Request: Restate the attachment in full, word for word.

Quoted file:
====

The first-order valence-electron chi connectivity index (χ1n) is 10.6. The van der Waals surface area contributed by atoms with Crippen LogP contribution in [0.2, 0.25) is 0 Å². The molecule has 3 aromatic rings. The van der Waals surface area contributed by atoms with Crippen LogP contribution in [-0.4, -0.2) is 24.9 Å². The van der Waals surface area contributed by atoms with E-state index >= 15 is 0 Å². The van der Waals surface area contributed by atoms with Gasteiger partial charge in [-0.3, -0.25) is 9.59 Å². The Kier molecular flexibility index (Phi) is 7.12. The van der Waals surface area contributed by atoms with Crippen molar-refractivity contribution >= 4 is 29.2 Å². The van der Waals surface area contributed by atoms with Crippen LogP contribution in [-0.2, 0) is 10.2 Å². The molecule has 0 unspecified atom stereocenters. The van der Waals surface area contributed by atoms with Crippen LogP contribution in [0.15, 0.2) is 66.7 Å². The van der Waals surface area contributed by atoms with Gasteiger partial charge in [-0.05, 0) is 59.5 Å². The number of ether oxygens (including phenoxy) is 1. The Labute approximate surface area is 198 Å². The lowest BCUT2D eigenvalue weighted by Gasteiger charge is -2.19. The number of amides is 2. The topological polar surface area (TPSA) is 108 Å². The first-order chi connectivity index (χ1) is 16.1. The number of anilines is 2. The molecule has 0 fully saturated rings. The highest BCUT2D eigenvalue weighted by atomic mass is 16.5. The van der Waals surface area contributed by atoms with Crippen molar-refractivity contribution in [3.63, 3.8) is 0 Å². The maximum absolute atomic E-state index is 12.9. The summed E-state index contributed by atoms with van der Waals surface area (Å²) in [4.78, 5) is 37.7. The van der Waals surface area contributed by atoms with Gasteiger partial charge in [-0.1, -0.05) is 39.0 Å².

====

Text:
The first-order valence-electron chi connectivity index (χ1n) is 10.6. The van der Waals surface area contributed by atoms with Crippen LogP contribution in [0.2, 0.25) is 0 Å². The molecule has 3 aromatic rings. The van der Waals surface area contributed by atoms with Crippen LogP contribution in [-0.4, -0.2) is 24.9 Å². The van der Waals surface area contributed by atoms with E-state index >= 15 is 0 Å². The van der Waals surface area contributed by atoms with Gasteiger partial charge in [-0.3, -0.25) is 9.59 Å². The Kier molecular flexibility index (Phi) is 7.12. The van der Waals surface area contributed by atoms with Crippen molar-refractivity contribution >= 4 is 29.2 Å². The van der Waals surface area contributed by atoms with Crippen LogP contribution in [-0.2, 0) is 10.2 Å². The molecule has 0 unspecified atom stereocenters. The van der Waals surface area contributed by atoms with Crippen LogP contribution in [0.15, 0.2) is 66.7 Å². The van der Waals surface area contributed by atoms with Gasteiger partial charge in [-0.05, 0) is 59.5 Å². The number of ether oxygens (including phenoxy) is 1. The Labute approximate surface area is 198 Å². The lowest BCUT2D eigenvalue weighted by Gasteiger charge is -2.19. The number of amides is 2. The topological polar surface area (TPSA) is 108 Å². The first-order chi connectivity index (χ1) is 16.1. The number of anilines is 2. The molecule has 0 fully saturated rings. The highest BCUT2D eigenvalue weighted by atomic mass is 16.5. The van der Waals surface area contributed by atoms with Crippen molar-refractivity contribution in [3.63, 3.8) is 0 Å². The maximum absolute atomic E-state index is 12.9. The summed E-state index contributed by atoms with van der Waals surface area (Å²) in [4.78, 5) is 37.7. The van der Waals surface area contributed by atoms with Gasteiger partial charge in [-0.1, -0.05) is 39.0 Å².